We human beings are’ hooked in’ by good stories and engaging images. We love to hear good stories and we love to visualize things—that's how the human brain works. So when I'm doing my lessons, I do my best to integrate stories and dynamic videos or have hands-on classes because we know that that's how our brains best imprint and learn.
You have taught biology to all four high school grades, including IB Biology to juniors and seniors. What do you think is the biggest difference between teaching students at the start of their high school experience compared to at the end of it?
Well, in 9th grade we have to teach students how to be high school students. We've got to teach them that deadlines are real, help them learn how to be better organized, and help them learn how to be independent learners so that they’re able to take the materials we provide them with and run with them themselves. They can then use this material to develop their own knowledge and understanding. At the end of the day, that's what learning is all about. It's not someone who knows something telling you what they know—it's you as an individual realizing that not only do you know and understand that material, but you can also apply it usefully, also in novel situations.
What role does the Campus Science Center play in allowing you to deliver your students the best science experience possible?
I would particularly give note and thanks to our lab technician, Mr. Cicero, because we all teach many hours a day, so the only way we can deliver practical experiences to our students is if we've got a lab technician behind the scenes who is getting all of the equipment ready for us and making sure we have all the resources we need. He often makes sure that the devices we use in our labs have been calibrated in advance, and he cleans all of our dirty glassware in between. So I would say that the biggest resource we have in the Campus Science Center is Mr. Cicero, the lab technician. Without him, we couldn’t deliver the practical lessons the way we do.
Why is STEM education so important in today's world?
Well, I could point to three ongoing existential threats to the continued existence of humanity: the coronavirus pandemic, climate change, and the desperate global decline in biodiversity. Solutions to these crises can’t be achieved without STEM. I don't think I need to say any more!
We humans, one among 40-million-odd living species who inhabit this earth, are at risk of rendering ourselves as well as countless other species extinct within the next few centuries. We are in the process of making our beautiful planet uninhabitable not only for ourselves, but also for many of the other species we share this planet with. We need to learn how to not do this—and that involves better understanding biology and our role in nature.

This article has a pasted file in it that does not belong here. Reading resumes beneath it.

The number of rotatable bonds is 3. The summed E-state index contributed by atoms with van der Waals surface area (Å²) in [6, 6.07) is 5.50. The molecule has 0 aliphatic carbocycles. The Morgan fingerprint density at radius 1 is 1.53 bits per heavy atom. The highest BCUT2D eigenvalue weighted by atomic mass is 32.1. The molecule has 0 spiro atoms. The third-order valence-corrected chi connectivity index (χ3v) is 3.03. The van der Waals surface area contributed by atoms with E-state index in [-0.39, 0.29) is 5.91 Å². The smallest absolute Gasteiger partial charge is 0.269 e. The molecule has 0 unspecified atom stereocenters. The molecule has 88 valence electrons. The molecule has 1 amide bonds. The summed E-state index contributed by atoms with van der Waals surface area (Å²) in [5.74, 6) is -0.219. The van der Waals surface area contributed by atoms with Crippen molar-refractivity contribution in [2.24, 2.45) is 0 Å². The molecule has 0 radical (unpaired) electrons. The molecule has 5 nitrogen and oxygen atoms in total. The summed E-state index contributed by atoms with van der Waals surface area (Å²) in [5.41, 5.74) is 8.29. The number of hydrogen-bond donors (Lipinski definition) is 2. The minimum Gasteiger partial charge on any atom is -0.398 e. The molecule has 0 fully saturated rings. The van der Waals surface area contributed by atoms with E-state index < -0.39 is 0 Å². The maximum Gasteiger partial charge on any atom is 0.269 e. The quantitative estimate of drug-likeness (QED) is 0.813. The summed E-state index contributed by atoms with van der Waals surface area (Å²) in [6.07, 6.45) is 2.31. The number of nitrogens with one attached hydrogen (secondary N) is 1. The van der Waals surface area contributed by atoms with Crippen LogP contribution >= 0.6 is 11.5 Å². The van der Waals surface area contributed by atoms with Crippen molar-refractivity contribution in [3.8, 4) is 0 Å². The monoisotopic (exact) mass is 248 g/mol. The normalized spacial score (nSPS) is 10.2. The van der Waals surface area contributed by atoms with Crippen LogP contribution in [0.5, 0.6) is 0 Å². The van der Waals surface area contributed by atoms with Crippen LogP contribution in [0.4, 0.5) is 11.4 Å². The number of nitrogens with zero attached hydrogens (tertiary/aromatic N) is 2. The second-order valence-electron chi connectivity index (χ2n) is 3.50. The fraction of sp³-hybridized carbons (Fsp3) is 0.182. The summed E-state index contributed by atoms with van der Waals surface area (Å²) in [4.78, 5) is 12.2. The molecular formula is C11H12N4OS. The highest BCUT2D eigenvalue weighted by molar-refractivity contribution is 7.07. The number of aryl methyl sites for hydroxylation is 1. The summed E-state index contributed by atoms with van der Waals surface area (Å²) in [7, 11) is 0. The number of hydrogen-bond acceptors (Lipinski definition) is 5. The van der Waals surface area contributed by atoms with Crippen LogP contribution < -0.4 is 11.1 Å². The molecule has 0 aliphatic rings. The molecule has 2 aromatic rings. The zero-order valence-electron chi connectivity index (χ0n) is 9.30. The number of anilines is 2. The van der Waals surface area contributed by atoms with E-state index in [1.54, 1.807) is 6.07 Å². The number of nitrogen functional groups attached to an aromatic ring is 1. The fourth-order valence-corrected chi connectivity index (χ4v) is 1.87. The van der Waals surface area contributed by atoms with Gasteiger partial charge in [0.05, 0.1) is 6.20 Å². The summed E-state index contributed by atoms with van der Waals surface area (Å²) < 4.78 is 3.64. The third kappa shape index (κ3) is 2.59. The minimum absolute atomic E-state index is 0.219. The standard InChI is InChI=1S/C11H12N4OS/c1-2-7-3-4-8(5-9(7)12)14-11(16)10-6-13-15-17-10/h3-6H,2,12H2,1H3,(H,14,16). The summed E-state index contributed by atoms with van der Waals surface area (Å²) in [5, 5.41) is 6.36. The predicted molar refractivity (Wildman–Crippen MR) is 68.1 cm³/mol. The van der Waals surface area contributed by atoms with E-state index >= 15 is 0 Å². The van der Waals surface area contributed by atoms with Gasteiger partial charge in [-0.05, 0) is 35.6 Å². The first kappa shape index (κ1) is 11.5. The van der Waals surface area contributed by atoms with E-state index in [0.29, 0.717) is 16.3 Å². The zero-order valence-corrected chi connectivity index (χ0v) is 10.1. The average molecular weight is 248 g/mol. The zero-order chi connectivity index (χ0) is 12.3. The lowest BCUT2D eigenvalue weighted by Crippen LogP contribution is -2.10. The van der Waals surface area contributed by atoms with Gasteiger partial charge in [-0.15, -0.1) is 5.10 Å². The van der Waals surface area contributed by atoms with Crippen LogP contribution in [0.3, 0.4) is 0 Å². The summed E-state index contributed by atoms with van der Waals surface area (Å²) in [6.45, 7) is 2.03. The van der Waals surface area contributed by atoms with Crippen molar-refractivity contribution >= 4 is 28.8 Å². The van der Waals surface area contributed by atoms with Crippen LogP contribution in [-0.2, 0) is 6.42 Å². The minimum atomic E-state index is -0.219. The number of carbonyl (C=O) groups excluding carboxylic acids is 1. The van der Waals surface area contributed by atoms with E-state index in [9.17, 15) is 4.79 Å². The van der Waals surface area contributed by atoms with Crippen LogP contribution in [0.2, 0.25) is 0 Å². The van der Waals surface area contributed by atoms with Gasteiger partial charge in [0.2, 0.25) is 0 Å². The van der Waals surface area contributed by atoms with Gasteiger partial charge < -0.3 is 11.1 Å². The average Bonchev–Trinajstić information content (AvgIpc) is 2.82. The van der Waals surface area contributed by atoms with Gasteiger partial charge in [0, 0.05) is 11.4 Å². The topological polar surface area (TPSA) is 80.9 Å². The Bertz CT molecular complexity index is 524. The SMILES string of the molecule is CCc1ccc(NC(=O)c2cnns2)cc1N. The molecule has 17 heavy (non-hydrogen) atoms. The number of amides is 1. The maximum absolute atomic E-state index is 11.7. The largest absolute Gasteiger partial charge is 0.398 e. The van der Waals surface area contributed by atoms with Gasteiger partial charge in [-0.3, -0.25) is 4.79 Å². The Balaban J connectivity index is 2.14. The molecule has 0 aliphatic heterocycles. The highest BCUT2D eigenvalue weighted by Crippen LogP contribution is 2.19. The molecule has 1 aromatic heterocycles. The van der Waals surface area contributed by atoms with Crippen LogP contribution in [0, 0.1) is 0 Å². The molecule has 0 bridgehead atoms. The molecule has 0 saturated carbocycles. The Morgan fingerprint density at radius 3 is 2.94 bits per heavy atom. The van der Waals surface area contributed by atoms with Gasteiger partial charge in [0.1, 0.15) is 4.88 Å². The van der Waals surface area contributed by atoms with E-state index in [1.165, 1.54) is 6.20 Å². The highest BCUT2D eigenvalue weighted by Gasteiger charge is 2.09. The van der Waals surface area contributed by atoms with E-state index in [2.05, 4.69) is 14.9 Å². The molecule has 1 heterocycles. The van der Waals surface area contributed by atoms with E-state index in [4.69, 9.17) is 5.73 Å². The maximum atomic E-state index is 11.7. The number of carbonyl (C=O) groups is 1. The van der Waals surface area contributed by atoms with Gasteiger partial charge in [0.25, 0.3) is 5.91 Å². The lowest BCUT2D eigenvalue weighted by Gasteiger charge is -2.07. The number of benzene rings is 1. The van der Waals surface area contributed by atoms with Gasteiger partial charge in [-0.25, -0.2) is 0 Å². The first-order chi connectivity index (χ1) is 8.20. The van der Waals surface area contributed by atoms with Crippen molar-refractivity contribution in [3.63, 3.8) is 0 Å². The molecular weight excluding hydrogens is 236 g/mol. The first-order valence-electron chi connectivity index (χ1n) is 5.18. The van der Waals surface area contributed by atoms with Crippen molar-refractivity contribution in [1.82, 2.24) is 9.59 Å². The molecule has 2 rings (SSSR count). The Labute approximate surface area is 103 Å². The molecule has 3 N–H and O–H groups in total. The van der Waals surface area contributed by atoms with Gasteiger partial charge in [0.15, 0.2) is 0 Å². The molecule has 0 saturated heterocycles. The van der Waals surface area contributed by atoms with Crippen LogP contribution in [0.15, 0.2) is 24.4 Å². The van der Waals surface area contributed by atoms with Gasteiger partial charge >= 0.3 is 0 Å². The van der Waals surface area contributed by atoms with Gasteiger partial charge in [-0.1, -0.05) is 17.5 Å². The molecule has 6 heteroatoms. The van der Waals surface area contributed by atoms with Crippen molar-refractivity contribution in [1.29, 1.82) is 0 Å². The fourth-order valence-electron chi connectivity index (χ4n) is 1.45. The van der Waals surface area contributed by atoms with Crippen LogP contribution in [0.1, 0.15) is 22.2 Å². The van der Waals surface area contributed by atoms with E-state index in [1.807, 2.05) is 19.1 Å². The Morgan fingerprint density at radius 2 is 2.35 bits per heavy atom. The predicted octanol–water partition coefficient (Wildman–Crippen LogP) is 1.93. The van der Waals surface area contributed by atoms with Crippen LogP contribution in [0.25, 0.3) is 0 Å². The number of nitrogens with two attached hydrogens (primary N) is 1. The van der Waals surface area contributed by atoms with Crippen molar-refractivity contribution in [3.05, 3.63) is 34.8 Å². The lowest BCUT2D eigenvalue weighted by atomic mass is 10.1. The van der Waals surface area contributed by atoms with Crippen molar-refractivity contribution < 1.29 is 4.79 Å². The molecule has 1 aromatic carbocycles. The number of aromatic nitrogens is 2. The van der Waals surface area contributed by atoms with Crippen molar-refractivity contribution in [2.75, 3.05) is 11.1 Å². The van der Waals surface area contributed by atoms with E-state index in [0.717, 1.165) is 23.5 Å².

You definitely do a good job of incorporating those sorts of references into your curriculum, so I think that's very impressive. What do you like most about teaching at TASIS specifically?
I like the students the most. I really like people. I find people fascinating. It may sound surprising, but being a vet is a very people-based job. You've got to help people properly understand what's wrong with their animals and how you are going to help them. So for me, the best part of my job is all the different students I get to meet every year. I am so thrilled when they come back to see me long after they have graduated from TASIS—whether they’ve become vets, doctors, scientists, artists, or whatever career they’ve chosen! So I often feel as if I've got two children of my own and then 75 others every year as part of my extended family. That's nice.
I feel like your teaching outlook is very student-centered and that you definitely want to help the students as much as you can while also providing them an excellent education. If your students could have just one takeaway from your classes, whether they're IB students or just starting in ninth grade, what would you say that takeaway would be?
I would say be respectful, thankful, and in awe of every living thing you bump into, whether it is a plant, a human, or any other kind of animal. Have love and respect for the living world of which we are only a tiny part. As my fellow Scot John Muir said far better than I can, “When we try to pick out anything by itself, we find it hitched to everything else in the universe.”